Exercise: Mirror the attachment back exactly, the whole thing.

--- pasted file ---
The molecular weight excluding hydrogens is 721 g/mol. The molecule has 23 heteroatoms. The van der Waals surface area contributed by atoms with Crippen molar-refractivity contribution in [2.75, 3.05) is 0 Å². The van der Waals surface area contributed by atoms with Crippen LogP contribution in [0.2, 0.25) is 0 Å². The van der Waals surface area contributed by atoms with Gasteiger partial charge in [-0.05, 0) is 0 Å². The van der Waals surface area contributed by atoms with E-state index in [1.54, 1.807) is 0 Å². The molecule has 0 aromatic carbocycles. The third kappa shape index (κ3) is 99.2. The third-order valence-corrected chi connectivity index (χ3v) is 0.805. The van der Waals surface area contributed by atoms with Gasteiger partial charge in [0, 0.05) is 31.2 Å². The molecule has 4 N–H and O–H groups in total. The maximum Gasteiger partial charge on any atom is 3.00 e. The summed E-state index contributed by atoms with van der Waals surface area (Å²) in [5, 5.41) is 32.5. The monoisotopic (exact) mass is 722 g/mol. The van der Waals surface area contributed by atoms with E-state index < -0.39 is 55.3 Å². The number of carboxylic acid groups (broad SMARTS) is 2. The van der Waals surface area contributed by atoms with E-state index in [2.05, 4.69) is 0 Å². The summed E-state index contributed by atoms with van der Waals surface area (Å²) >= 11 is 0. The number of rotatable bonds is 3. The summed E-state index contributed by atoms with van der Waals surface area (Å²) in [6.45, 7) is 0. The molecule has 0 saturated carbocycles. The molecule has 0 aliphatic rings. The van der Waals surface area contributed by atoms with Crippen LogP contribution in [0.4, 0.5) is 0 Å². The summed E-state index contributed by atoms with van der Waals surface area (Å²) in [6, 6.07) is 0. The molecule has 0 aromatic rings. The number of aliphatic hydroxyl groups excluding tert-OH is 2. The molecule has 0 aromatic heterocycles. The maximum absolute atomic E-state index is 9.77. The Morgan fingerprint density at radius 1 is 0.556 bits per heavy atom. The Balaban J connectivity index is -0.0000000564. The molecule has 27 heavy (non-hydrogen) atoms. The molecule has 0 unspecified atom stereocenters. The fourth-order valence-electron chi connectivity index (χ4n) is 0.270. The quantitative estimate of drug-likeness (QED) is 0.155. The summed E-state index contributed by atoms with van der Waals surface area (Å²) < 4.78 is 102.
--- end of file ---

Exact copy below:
The molecular weight excluding hydrogens is 721 g/mol. The molecule has 23 heteroatoms. The van der Waals surface area contributed by atoms with Crippen molar-refractivity contribution in [2.75, 3.05) is 0 Å². The van der Waals surface area contributed by atoms with Crippen LogP contribution in [0.2, 0.25) is 0 Å². The van der Waals surface area contributed by atoms with Gasteiger partial charge in [-0.05, 0) is 0 Å². The van der Waals surface area contributed by atoms with E-state index in [1.54, 1.807) is 0 Å². The molecule has 0 aromatic carbocycles. The third kappa shape index (κ3) is 99.2. The third-order valence-corrected chi connectivity index (χ3v) is 0.805. The van der Waals surface area contributed by atoms with Gasteiger partial charge in [0, 0.05) is 31.2 Å². The molecule has 4 N–H and O–H groups in total. The maximum Gasteiger partial charge on any atom is 3.00 e. The summed E-state index contributed by atoms with van der Waals surface area (Å²) in [5, 5.41) is 32.5. The monoisotopic (exact) mass is 722 g/mol. The van der Waals surface area contributed by atoms with E-state index < -0.39 is 55.3 Å². The number of carboxylic acid groups (broad SMARTS) is 2. The van der Waals surface area contributed by atoms with E-state index in [2.05, 4.69) is 0 Å². The summed E-state index contributed by atoms with van der Waals surface area (Å²) >= 11 is 0. The number of rotatable bonds is 3. The summed E-state index contributed by atoms with van der Waals surface area (Å²) in [6.45, 7) is 0. The molecule has 0 saturated carbocycles. The molecule has 0 aliphatic rings. The van der Waals surface area contributed by atoms with Crippen LogP contribution in [0.4, 0.5) is 0 Å². The summed E-state index contributed by atoms with van der Waals surface area (Å²) in [6, 6.07) is 0. The molecule has 0 aromatic rings. The number of aliphatic hydroxyl groups excluding tert-OH is 2. The molecule has 0 aromatic heterocycles. The maximum absolute atomic E-state index is 9.77. The Morgan fingerprint density at radius 1 is 0.556 bits per heavy atom. The Balaban J connectivity index is -0.0000000564. The molecule has 27 heavy (non-hydrogen) atoms. The molecule has 0 unspecified atom stereocenters. The fourth-order valence-electron chi connectivity index (χ4n) is 0.270. The quantitative estimate of drug-likeness (QED) is 0.155. The summed E-state index contributed by atoms with van der Waals surface area (Å²) < 4.78 is 102.